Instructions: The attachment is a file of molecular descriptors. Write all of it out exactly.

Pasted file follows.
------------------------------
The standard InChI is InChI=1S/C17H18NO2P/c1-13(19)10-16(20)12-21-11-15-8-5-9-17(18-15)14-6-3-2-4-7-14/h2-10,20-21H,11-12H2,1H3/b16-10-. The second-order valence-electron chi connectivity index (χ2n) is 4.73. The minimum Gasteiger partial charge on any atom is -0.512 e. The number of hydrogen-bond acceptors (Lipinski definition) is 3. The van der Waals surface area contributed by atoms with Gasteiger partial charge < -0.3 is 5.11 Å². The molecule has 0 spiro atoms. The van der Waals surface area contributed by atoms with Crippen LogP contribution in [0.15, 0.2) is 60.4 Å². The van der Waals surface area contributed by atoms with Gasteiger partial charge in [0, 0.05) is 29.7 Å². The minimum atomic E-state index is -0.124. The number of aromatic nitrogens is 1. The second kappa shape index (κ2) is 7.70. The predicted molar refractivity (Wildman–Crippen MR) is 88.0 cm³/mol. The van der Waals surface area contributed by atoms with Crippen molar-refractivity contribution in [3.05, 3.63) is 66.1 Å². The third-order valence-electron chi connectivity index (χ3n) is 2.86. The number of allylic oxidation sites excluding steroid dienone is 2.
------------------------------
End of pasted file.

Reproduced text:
The standard InChI is InChI=1S/C17H18NO2P/c1-13(19)10-16(20)12-21-11-15-8-5-9-17(18-15)14-6-3-2-4-7-14/h2-10,20-21H,11-12H2,1H3/b16-10-. The second-order valence-electron chi connectivity index (χ2n) is 4.73. The minimum Gasteiger partial charge on any atom is -0.512 e. The number of hydrogen-bond acceptors (Lipinski definition) is 3. The van der Waals surface area contributed by atoms with Gasteiger partial charge < -0.3 is 5.11 Å². The molecule has 0 spiro atoms. The van der Waals surface area contributed by atoms with Crippen LogP contribution in [0.15, 0.2) is 60.4 Å². The van der Waals surface area contributed by atoms with Gasteiger partial charge in [0, 0.05) is 29.7 Å². The minimum atomic E-state index is -0.124. The number of aromatic nitrogens is 1. The second kappa shape index (κ2) is 7.70. The predicted molar refractivity (Wildman–Crippen MR) is 88.0 cm³/mol. The van der Waals surface area contributed by atoms with Crippen molar-refractivity contribution in [3.05, 3.63) is 66.1 Å². The third-order valence-electron chi connectivity index (χ3n) is 2.86. The number of allylic oxidation sites excluding steroid dienone is 2.